Chris Wants you to learn from a chess clock.Have you ever considered where your work time really goes? You’d be surprised to see how much time is spent doing totally unproductive “work”.

It seems that would be nearly impossible to calculate. Actually, it’s easy.

I use a chess clock like the one pictured here. The left side is real work, the right, not work.

When I start something important, like this post, I punch the left side starting the work clock. If I get interrupted by a non-work call or email, I punch the right clock. When work resumes, I again punch the left clock.

When I get up to make coffee or take the dogs out, right clock. I’m on the left clock when I go back to work on that business plan for my key client.

At the end of the day, sometimes a very long day, I can see on the clock exactly how much time was spent in real work.

Shamefully I admit, there are “busy” days when half the time is on the wrong side of the clock! These are usually the most stressful days too.

Why is that? If most of the day is spent “not” working, how stressful can that be? The pressure of the work that needs doing builds up.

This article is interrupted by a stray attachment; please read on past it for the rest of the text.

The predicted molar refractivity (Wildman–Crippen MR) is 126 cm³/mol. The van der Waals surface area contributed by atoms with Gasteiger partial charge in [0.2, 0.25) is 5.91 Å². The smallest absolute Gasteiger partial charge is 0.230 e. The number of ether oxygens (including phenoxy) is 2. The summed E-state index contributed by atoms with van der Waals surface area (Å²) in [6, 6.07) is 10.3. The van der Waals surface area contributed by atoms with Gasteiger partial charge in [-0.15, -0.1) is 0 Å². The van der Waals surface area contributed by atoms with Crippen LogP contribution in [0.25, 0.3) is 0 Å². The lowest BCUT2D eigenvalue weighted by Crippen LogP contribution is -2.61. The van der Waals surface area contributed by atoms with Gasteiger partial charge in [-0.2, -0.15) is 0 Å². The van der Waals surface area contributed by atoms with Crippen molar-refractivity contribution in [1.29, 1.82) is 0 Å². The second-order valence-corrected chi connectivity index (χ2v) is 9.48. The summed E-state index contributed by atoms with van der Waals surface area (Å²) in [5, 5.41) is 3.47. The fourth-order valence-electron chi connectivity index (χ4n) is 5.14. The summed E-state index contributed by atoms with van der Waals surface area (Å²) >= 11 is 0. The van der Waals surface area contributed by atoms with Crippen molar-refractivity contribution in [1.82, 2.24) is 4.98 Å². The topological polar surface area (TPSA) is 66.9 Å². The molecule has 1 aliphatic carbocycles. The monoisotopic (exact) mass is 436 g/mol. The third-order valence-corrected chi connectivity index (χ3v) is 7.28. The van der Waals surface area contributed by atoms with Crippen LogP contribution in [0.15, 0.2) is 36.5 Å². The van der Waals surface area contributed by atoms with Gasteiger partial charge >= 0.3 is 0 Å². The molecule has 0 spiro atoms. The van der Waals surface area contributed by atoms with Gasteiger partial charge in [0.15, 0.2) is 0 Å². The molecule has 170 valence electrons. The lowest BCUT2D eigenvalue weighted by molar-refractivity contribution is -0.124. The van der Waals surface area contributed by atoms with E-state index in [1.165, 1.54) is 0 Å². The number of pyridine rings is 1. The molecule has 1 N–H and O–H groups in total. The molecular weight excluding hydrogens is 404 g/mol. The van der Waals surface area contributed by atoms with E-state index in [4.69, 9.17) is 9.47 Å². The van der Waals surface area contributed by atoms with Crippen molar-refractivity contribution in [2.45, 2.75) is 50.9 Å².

I don’t measure the time every day. That would be crazy, obsessive. In fact, I seldom do it. But when I find myself falling behind, feeling the stress of deadlines or wondering why I’m not as productive as I’d like; I start the clock.

You might try this technique. You can get a chess clock on Ebay or any toy store. Nice item to have– many business applications. Take one to a meeting and measure “time on topic”.

Here’s the real tricky part. What amount of the work time is actually productive? Is the spent on your monthly report really of value? Does that forecast you spent all day yesterday refining have meaning? What are the chances you will get that big job that took your whole day to quote?

You can’t save time but you can use it better.

Chris Reich